L1/NgCAM-mediated axon outgrowth, at least in culture, depends on endocytosis at growth cones, which leads to activation of the MAPK pathway, PI3-kinase, and Rac for cytoskeleton rearrangements in the growth cone (47, 48). Internalization of L1/NgCAM occurs preferentially in the central domain of migrating growth cones, followed by anterograde transport of L1/NgCAM-containing vesicles, and subsequent recycling near the leading edge (48, 49). The neuronal form of L1/NgCAM binds AP-2, presumably mediating the clathrin-mediated endocytosis of L1/NgCAM. A study by Nishimura (50) showed that the monomeric adaptor Numb co-localizes with L1/NgCAM at the central region of growth cones and co-immunoprecipitates with L1/NgCAM and AP-2 from brain. CRMP2, which is critical for regulating axon growth, regulates Numb-mediated endoyctosis of L1/NgCAM and L1/NgCAM-mediated axonal outgrowth. These results suggest that L1/NgCAM might utilize a specific endocytic pathway locally at axonal growth cones. Interestingly, CRMP-2 is not co-immunoprecipitated with L1/NgCAM, suggesting that CRMP-2 interacts with Numb–AP-2, but not with the Numb–AP-2–L1/NgCAM complex. This finding raises the question if the dissociation of CRMP2 from Numb might be a key step for regulating local L1/NgCAM internalization for growth cone advance (50).

Removal of a receptor from the surface is not the only consequence of endocytosis, but rather elaborate signaling cascades are activated downstream of endocytosis (51). Little is known about the endosomes from which adhesion receptors signal, but signaling outcomes can differ in important ways depending on the endocytic route taken (clathrin-dependent or – independent) and the subsequent post-endocytic trafficking (recycling endosome, late endosome, etc.) (for examples see (52, 53)). For L1/NgCAM-mediated axon growth in vitro, proper sorting and recycling of L1/NgCAM after endocytosis is critical. Recycling of L1/NgCAM in growth cones is regulated by phosphorylation to ensure endocytosed L1/NgCAM is sorted into recycling endosomes, but not into lysosome/late endosomes. Inhibition of casein kinase II or mutation of serine1181 causes mislocalization of endocytosed L1/NgCAM into unidentified transferrin-negative endosomes and leads to a defect in axon growth on L1/NgCAM substrate, but not on other substrates (54). Furthermore, the residence time in endosomes can also be regulated and greatly influence signaling outcomes (55). These events downstream of the endocytosis event per se thus will be important topics of study in the future.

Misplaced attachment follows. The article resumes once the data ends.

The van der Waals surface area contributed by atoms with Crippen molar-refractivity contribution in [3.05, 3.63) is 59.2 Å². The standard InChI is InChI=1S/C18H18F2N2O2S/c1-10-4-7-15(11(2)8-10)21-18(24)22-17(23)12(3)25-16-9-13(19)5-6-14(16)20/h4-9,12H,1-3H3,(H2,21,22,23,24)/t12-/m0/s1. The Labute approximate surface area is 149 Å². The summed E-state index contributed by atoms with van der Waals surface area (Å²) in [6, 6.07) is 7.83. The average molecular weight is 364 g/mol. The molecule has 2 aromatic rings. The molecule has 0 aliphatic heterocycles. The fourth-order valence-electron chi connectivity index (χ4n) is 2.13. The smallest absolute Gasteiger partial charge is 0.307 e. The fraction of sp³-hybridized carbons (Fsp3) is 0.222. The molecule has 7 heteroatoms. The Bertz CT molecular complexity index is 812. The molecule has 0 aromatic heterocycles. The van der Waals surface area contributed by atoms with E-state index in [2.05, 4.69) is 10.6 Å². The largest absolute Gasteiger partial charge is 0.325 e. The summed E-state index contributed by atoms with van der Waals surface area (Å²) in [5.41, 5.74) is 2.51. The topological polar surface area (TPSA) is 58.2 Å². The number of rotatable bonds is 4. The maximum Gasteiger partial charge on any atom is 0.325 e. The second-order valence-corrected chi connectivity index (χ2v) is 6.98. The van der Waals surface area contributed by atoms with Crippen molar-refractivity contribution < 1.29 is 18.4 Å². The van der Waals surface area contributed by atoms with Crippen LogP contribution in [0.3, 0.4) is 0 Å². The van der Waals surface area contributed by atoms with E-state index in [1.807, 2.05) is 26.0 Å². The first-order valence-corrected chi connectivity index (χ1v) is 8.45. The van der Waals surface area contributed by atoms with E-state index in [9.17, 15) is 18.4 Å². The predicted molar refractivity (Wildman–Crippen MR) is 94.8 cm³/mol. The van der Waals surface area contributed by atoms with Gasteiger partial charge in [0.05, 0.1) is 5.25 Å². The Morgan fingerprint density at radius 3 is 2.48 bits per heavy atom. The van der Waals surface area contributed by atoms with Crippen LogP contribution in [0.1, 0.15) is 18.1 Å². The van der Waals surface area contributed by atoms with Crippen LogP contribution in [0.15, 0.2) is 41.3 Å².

Local endocytosis and retrograde transport of Trk receptors

Endocytosis and retrograde transport of Trk-neurotrophin complexes play major roles in conveying Trk signals from distal axons to the cell body. Upon activation by neurotrophins at growth cones, activated Trk receptors can be internalized via several routes: clathrin-mediated, caveolin-dependent (53, 56, 57), and EHD4/pincher-mediated macroendocytosis (36, 44, 58). The exact contribution of each of these endocytic pathways to Trk signaling is not entirely clear and multiple pathways might be used in different neurons. In addition, different Trk receptors as well as p75NTR might be regulated differently. In addition to potential cell type-, and receptor type-differences, endocytic pathways are capable of rapid and extensive compensation. Therefore, pinpointing the exact contribution of different endocytic pathways can be challenging.

The Halegoua lab identified the EHD4/pincher pathway (see above) necessary for sustained endosomal Trk signaling in neurons (58). This novel endocytic process is dynamin-, but not clathrin-dependent. Trk association with clathrin structures has been reported in other studies, and might be subject to regulation (53, 59). Overexpression of EHD4/Pincher increases the internalization of TrkA, and enhances recruitment of phospho-ERK5 but not Erk1/2, upon addition of NGF (36, 44). Immunofluorescence and immuno-EM analysis after expression of HA-tagged pincher demonstrated that HA-EHD4/Pincher mediates the formation of Trk-containing macroendosomes in soma, dendrites and axons of both sympathetic and hippocampal neurons. These endosomes are likely derived from membrane ruffles and might be directly processed to multivesicular bodies, bypassing lysosomal degradation. Since reliable antibodies against EHD4/pincher suitable for immunolocalization are difficult to obtain, the localization of endogenous pincher on the ultrastructural level remains to be determined.